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CLAYTON RYE

By Staff | May 25, 2012

For some unknown reason, I was remembering sitting at the kitchen table with my parents and my two younger sisters when we were growing up in the ’50s and ’60s.

We did not have assigned seats at the table, but us five family members sat in the same places for years at a table designed for six.

When we were adults our parents told us how everyone got their place at the table.

The older of my two sisters sat next to my dad where he could help her. My mother sat at the end of the table with my younger sister on her left and my other sister between my dad and her.

As I was the oldest, I sat across from my dad and next to the younger of my sisters. They figured as I was the oldest I could take care of myself.

The sixth place at the table was used for the hired man my dad employed during the busy times of the year, which was every season except winter.

The table itself was bought new in the early 1950s. It had a white background with a random pattern of pink and grey (remember this was the 1950s) triangular shaped objects that looked like coat hangers with the hook missing.

The chairs were black and matched the table. The top was made of a wonderful new material called Formica.

Those chairs and table served us well until the kitchen was remodeled in the ’70s and the table and chairs were put in storage in an outside shed.

These did what tables and chairs did in kitchens all across the country. It was where we started our day with breakfast and where we met at day’s end for our family meal at suppertime. In between times it was a place to serve coffee to visitors, prepare more food, read the newspaper and listen to the noon markets during which no one was allowed to speak.

It was the place where stories, happy and sad, true and untrue, were told. It was where wrongs were attempted to be righted and grievances were heard.

A kitchen table on a farm takes on added importance because it is the place where plans are made and strategy sessions are held.

Fifty years later, my sisters have tables of their own in their kitchens and my parents are both gone. I am sitting at a different kitchen table, but everything else is the same.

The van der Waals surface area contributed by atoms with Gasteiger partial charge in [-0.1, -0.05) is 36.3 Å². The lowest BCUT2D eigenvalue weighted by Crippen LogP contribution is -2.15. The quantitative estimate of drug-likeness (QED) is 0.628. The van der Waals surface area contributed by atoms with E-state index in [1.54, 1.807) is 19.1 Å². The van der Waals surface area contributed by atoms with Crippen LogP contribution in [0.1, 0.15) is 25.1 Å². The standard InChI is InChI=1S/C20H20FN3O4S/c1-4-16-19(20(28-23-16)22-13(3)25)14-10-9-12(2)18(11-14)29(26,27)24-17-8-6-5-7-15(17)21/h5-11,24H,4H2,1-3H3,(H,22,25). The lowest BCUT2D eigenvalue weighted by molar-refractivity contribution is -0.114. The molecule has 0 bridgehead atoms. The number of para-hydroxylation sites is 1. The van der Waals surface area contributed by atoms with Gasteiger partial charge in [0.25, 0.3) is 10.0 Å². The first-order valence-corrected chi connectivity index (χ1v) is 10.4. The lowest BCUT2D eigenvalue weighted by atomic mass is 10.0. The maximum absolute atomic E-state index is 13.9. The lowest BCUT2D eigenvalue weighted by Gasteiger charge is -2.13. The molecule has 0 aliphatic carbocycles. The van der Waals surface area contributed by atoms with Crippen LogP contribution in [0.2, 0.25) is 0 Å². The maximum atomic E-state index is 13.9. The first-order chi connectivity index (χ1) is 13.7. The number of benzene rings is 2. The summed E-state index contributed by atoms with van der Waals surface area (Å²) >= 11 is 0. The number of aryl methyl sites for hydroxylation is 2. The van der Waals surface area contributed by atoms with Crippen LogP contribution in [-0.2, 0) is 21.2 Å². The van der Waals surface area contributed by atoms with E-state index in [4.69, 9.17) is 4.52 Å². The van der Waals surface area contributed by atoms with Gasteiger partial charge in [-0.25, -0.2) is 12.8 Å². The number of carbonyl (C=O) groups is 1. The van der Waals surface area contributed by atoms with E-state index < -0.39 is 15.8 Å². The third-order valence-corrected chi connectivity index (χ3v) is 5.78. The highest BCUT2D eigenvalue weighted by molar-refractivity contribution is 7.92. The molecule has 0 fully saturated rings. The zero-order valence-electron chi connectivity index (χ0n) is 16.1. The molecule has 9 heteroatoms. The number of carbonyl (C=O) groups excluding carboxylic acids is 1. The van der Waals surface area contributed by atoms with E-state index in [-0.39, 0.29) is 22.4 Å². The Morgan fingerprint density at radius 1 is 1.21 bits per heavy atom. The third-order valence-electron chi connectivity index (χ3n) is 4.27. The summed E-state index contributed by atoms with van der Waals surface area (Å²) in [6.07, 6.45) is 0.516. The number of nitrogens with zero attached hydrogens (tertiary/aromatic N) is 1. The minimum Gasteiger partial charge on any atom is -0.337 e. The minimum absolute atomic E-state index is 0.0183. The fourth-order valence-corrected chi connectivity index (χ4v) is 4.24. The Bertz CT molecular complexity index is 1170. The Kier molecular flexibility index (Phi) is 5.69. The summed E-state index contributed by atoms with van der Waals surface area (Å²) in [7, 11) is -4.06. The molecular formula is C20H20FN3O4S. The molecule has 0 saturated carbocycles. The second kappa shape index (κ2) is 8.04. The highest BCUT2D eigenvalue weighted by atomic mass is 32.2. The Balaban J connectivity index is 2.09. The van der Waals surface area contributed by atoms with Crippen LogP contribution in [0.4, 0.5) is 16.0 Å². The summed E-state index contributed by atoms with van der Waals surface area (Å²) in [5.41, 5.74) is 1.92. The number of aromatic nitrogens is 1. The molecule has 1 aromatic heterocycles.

Our kitchen table is the place where meals are served, hospitality is dispensed, a place of laughs and a few tears. It is the place where I am safe to express myself with whatever subject is deserving of my rant.

It is a place where people have felt safe to say things they do not want repeated.

This table was bought by my wife and me more than 10 years ago after she expressed a desire for a solid oak pedestal-style table. We found one that had been refinished and had extra leaves to make room for many people.

We have fed our children and grandchildren using it over the years, seating everyone, which is 12 people, at one time. Thanksgiving has become a traditional family gathering.

With the grandchildren growing in numbers and in physical size, we are outgrowing our kitchen table, a good problem to have.

We will do everything we can to find room for everyone and there will be a space available this Thanksgiving at the kitchen table as our daughter said she will not be able to attend this year’s gathering. She will be awaiting the arrival of grandchild number 11.

We should have an actual name by Dec. 1, if not before.

I do not know what the table’s history was before we bought it. It was a prized possession when it was new around 80 years ago and when we are done with it, one of our family members likely will become the next owner.

It will continue doing what kitchen tables do so capably.

Rye is a Farm News staff writer and farmer from Hanlontown. Reach him by e-mail at crye@wctatel.net.

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